28/11/2016 at 14:21 #53128malc johnstonParticipant
The Roman – Sassanid war of 421-422 pt 2
The Roman–Sassanid war of 421–422 was a conflict between the Eastern Roman Empire and the Sassanids. The casus belli was the persecution of Christians by the Sassanid king Bahram V, which had come as a response to attacks by Christians against Zoroastrian temples; the Christian Eastern Roman Emperor Theodosius II declared war and obtained some victories, but in the end the two powers agreed to sign a peace on the status quo ante.
The commander-in-chief of the Roman army was Ardaburius, who, incidentally, came from the Iranian tribe of the Alans. Ardaburius needed to collect many troops for his campaign. Theodosius, therefore, allowed some Pannonian Ostrogoths to settle in Thracia, to defend the province from the Huns while the Thracian Roman troops were sent to the East.
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Ardaburius sent Anatolius to Persarmenia, where he joined the rebels, while Ardaburius entered in Persian territory and devastated Arzanene. The general of the Sassanid army, Narses, moved with his troops against Ardaburius, and engaged the Romans in battle, but was defeated and forced to retreat. Narses planned to attack Mesopotamia, a Roman province that had been left unguarded, and moved there, but Ardaburius foresaw his enemy’s plan and reached Mesopotamia.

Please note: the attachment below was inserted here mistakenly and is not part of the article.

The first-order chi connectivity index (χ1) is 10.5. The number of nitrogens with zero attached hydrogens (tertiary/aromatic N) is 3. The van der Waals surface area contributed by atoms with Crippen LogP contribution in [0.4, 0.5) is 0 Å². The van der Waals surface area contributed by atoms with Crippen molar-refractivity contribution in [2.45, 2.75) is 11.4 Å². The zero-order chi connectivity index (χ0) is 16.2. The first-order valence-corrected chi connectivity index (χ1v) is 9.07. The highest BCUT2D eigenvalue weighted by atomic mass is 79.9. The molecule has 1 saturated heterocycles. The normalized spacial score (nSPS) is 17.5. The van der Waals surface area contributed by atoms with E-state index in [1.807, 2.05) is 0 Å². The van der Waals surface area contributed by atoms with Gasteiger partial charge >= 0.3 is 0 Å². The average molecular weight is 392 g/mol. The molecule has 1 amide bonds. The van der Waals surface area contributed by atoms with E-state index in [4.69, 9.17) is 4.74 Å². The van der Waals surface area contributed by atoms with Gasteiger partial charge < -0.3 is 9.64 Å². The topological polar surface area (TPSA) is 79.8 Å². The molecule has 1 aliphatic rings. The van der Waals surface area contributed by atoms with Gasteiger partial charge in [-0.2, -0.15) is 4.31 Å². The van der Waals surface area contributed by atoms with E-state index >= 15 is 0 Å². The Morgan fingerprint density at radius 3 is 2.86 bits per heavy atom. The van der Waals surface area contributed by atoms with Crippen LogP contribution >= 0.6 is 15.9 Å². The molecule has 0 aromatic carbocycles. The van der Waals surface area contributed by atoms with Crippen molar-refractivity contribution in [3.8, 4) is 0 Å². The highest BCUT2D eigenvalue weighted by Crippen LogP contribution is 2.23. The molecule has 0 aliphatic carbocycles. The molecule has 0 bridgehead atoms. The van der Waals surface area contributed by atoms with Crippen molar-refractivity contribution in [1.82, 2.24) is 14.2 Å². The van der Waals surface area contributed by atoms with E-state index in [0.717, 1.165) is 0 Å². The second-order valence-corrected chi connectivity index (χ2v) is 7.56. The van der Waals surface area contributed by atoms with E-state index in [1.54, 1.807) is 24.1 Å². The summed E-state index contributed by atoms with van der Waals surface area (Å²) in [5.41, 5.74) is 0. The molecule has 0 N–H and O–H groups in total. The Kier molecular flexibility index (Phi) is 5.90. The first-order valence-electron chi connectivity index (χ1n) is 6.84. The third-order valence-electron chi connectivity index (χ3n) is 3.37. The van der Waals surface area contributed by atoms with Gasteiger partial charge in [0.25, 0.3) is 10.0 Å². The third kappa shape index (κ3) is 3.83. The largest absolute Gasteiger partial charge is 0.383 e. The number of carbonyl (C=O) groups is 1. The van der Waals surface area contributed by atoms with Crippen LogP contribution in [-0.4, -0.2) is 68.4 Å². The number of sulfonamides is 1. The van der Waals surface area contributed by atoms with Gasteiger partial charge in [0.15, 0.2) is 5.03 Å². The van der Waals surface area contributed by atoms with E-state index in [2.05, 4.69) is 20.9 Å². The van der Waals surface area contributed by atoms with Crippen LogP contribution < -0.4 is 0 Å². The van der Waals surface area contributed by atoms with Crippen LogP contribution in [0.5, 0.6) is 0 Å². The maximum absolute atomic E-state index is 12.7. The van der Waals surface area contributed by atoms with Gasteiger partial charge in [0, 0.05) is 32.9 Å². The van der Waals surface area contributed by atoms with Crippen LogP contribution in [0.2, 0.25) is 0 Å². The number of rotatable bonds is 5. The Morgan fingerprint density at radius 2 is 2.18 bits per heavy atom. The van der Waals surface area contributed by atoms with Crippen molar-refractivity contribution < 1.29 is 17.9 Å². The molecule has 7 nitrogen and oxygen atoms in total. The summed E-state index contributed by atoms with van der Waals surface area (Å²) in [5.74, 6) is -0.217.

Ardaburius received reinforcements and put the fortress of Nisibis under siege. Bahram allied with the Lakhmid Arabs of Alamundarus (Al-Mundhir I of Hirah), who, however, were dispersed by the Romans. In the meantime, the King of the Huns, Rua, had attacked the dioceses of Dacia and Thracia and had even menaced Constantinople; at the same time, a large Persian army moved towards Nisibis. To avoid a war on two fronts, Theodosius then recalled Ardaburius back.
Victorian Steel website http://www.victorian-steel.com Lots more photos in the gallery of this battle
Willyoupleasehelpmefixmykeyboard?Thespacebarisbroken!25/01/2017 at 19:57 #56466ShahbahrazParticipant
I always wondered about this one. Main source is an ecclesiastical history, and some of the narrative seems odd…
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